Iraq does not have either such a hero at present, an army, or even a reliable police force, and it is not clear how long it would take to build them. Without the presence of a force capable and willing to act, institutions promising "democracy", "rule of law", and "right to property" are no more than facades, giving rise to another "cargo cult". This term emerged on an isolated island in New Guinea. During World War II, airplanes would regularly arrive full of cargo, part of which was distributed to the natives. After the war, the planes stopped coming. Distressed, the natives built thatched-roof hangers, a beacon tower made of bamboo, and an airplane made of sticks and leaves. Priests prayed for the cargoes to return. And they waited. Many countries around the world, in the Middle East and Latin America in particular, became such cargo cults. Yes, the terms and institutions sound familiar: they have constitutions, promise equality before laws, have courts, and people vote. These societies have adopted the facade of a mobile civilization, but for the moment, leaving out its content. There cannot be such a thing as "democracy" where there are no "democrats". There may be a few in Iraq, but it does not seem that there are too many.
There seems to be little choice but for the United States and its allies to do two things: leave no doubts among Iraqis that the army is there to stay to back the emerging institutions. However, in order to bring about a speedier transition toward long-term stability, the US can encourage the move toward institutions that are the backbone of mobile civilizations: those that diminish corruption and encourage trade.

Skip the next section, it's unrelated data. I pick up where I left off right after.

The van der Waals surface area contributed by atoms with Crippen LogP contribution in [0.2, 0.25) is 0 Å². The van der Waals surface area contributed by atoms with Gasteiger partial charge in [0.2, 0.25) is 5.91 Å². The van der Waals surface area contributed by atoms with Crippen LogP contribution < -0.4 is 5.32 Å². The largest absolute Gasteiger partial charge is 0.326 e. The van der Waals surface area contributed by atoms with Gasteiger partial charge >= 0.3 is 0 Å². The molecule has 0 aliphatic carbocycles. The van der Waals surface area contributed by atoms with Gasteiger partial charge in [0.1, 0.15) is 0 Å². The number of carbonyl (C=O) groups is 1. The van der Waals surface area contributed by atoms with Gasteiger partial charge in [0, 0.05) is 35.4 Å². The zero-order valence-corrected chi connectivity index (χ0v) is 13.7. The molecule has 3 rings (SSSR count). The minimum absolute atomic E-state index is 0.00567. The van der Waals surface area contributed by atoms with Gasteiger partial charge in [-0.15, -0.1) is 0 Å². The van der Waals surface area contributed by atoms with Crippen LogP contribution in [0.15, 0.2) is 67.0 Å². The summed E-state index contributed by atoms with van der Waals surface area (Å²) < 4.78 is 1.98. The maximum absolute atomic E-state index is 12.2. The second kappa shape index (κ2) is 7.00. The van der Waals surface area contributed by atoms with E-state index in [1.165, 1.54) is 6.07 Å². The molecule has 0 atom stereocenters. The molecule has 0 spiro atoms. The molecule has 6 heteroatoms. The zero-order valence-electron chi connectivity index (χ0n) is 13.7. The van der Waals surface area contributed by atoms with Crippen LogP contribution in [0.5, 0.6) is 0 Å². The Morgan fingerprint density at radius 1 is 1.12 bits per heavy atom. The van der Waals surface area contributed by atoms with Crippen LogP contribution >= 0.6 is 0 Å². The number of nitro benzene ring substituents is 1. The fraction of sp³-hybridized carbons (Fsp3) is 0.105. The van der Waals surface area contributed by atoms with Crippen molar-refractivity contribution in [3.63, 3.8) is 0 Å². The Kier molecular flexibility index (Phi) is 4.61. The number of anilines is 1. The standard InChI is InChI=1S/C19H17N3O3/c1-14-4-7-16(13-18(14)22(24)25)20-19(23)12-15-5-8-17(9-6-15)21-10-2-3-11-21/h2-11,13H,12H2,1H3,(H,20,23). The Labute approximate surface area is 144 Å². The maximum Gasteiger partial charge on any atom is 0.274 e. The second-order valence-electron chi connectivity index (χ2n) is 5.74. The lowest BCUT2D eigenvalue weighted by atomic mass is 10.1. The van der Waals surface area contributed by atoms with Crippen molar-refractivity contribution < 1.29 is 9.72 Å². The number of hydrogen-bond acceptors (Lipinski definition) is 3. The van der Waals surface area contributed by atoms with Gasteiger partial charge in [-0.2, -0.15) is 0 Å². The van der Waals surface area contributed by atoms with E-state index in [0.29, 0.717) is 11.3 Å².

To achieve this goal more quickly, the US could suggest creating an international public trust fund, which would offer each and every Iraqi a fraction of oil-revenues, drawing on the Alaska model (as explained in my previous article for Asia Times, Oiling the wheels of a tribal society November 20, 2003). The other portion would be transferred to central and local governments, through institutions held accountable for the spending. This arrangement would ensure that people have an immediate stake in the new Iraqi system (pretty much as the giving of land and apartments had in post-communist countries), and incentives to cooperate and prevent sabotage, and offer collateral to up-start small commercial entities. The act would also offer a clear signal that the US is there not as an army plundering the country's resources, but to enforce the establishment of the type of institutions that an oil-rich, ruthless dictator would not do, imposing heavy costs on the rest of the world. It would give Iraqis collateral and something to start a new life with. Also, with less money flowing through a central government's hands, there could be less corruption. [...]
With revenues from oil being widely dispersed, the chances of much funding going for rebuilding centralized military and police powers are diminished. "Power" is dispersed and brought closer to the people.